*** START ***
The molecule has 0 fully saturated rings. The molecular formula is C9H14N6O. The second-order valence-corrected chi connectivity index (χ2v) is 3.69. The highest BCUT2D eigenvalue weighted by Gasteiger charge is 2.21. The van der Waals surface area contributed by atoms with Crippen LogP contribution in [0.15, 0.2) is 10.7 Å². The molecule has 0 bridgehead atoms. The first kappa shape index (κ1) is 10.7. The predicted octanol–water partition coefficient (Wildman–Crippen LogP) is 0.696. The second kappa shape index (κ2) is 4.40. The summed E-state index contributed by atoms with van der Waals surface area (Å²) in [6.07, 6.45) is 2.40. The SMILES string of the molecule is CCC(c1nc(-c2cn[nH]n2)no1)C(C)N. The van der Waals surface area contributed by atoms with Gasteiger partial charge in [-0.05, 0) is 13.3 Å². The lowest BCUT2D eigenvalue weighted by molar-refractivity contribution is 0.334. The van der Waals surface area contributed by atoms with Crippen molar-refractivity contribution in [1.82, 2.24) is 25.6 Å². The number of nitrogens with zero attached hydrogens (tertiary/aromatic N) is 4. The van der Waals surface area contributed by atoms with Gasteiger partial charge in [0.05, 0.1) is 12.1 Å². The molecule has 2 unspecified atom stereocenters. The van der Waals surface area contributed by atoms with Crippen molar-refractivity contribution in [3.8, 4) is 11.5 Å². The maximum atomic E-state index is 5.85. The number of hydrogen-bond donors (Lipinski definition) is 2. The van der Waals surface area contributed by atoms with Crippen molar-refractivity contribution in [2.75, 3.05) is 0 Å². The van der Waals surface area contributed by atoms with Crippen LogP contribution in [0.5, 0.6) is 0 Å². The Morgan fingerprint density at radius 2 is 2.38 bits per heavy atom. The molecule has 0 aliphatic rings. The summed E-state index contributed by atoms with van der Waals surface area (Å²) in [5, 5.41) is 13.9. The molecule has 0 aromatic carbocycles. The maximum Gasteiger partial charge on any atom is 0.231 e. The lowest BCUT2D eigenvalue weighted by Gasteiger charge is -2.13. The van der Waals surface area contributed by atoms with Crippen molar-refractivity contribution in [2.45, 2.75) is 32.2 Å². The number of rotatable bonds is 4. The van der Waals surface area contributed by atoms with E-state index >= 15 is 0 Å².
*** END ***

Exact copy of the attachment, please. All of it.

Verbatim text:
The molecule has 0 fully saturated rings. The molecular formula is C9H14N6O. The second-order valence-corrected chi connectivity index (χ2v) is 3.69. The highest BCUT2D eigenvalue weighted by Gasteiger charge is 2.21. The van der Waals surface area contributed by atoms with Crippen LogP contribution in [0.15, 0.2) is 10.7 Å². The molecule has 0 bridgehead atoms. The first kappa shape index (κ1) is 10.7. The predicted octanol–water partition coefficient (Wildman–Crippen LogP) is 0.696. The second kappa shape index (κ2) is 4.40. The summed E-state index contributed by atoms with van der Waals surface area (Å²) in [6.07, 6.45) is 2.40. The SMILES string of the molecule is CCC(c1nc(-c2cn[nH]n2)no1)C(C)N. The van der Waals surface area contributed by atoms with Gasteiger partial charge in [-0.05, 0) is 13.3 Å². The lowest BCUT2D eigenvalue weighted by molar-refractivity contribution is 0.334. The van der Waals surface area contributed by atoms with Crippen molar-refractivity contribution in [1.82, 2.24) is 25.6 Å². The number of nitrogens with zero attached hydrogens (tertiary/aromatic N) is 4. The van der Waals surface area contributed by atoms with Gasteiger partial charge in [0.05, 0.1) is 12.1 Å². The molecule has 2 unspecified atom stereocenters. The van der Waals surface area contributed by atoms with Crippen molar-refractivity contribution in [3.8, 4) is 11.5 Å². The maximum atomic E-state index is 5.85. The number of hydrogen-bond donors (Lipinski definition) is 2. The van der Waals surface area contributed by atoms with Crippen molar-refractivity contribution in [2.75, 3.05) is 0 Å². The van der Waals surface area contributed by atoms with Crippen LogP contribution in [0.5, 0.6) is 0 Å². The Morgan fingerprint density at radius 2 is 2.38 bits per heavy atom. The molecule has 0 aliphatic rings. The summed E-state index contributed by atoms with van der Waals surface area (Å²) in [5, 5.41) is 13.9. The molecule has 0 aromatic carbocycles. The maximum Gasteiger partial charge on any atom is 0.231 e. The lowest BCUT2D eigenvalue weighted by Gasteiger charge is -2.13. The van der Waals surface area contributed by atoms with Crippen molar-refractivity contribution in [2.45, 2.75) is 32.2 Å². The number of rotatable bonds is 4. The van der Waals surface area contributed by atoms with E-state index >= 15 is 0 Å².